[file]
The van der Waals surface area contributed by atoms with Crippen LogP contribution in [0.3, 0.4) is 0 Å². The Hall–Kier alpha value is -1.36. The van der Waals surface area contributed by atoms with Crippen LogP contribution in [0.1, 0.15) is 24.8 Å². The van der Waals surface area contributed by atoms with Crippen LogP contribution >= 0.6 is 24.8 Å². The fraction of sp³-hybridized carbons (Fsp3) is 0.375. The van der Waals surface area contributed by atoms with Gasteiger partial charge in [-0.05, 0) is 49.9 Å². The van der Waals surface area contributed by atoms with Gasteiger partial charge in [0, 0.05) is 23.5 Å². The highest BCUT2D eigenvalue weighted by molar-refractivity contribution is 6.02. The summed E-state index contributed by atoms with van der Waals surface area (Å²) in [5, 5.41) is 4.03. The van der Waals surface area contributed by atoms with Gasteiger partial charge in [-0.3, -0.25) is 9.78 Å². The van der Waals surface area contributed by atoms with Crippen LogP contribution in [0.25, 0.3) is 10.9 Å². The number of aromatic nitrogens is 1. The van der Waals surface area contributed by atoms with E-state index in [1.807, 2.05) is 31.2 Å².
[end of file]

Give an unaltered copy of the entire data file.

The van der Waals surface area contributed by atoms with Crippen LogP contribution in [0.3, 0.4) is 0 Å². The Hall–Kier alpha value is -1.36. The van der Waals surface area contributed by atoms with Crippen LogP contribution in [0.1, 0.15) is 24.8 Å². The van der Waals surface area contributed by atoms with Crippen LogP contribution >= 0.6 is 24.8 Å². The fraction of sp³-hybridized carbons (Fsp3) is 0.375. The van der Waals surface area contributed by atoms with Gasteiger partial charge in [-0.05, 0) is 49.9 Å². The van der Waals surface area contributed by atoms with Gasteiger partial charge in [0, 0.05) is 23.5 Å². The highest BCUT2D eigenvalue weighted by molar-refractivity contribution is 6.02. The summed E-state index contributed by atoms with van der Waals surface area (Å²) in [5, 5.41) is 4.03. The van der Waals surface area contributed by atoms with Gasteiger partial charge in [-0.3, -0.25) is 9.78 Å². The van der Waals surface area contributed by atoms with Crippen LogP contribution in [0.25, 0.3) is 10.9 Å². The number of aromatic nitrogens is 1. The van der Waals surface area contributed by atoms with E-state index in [1.807, 2.05) is 31.2 Å².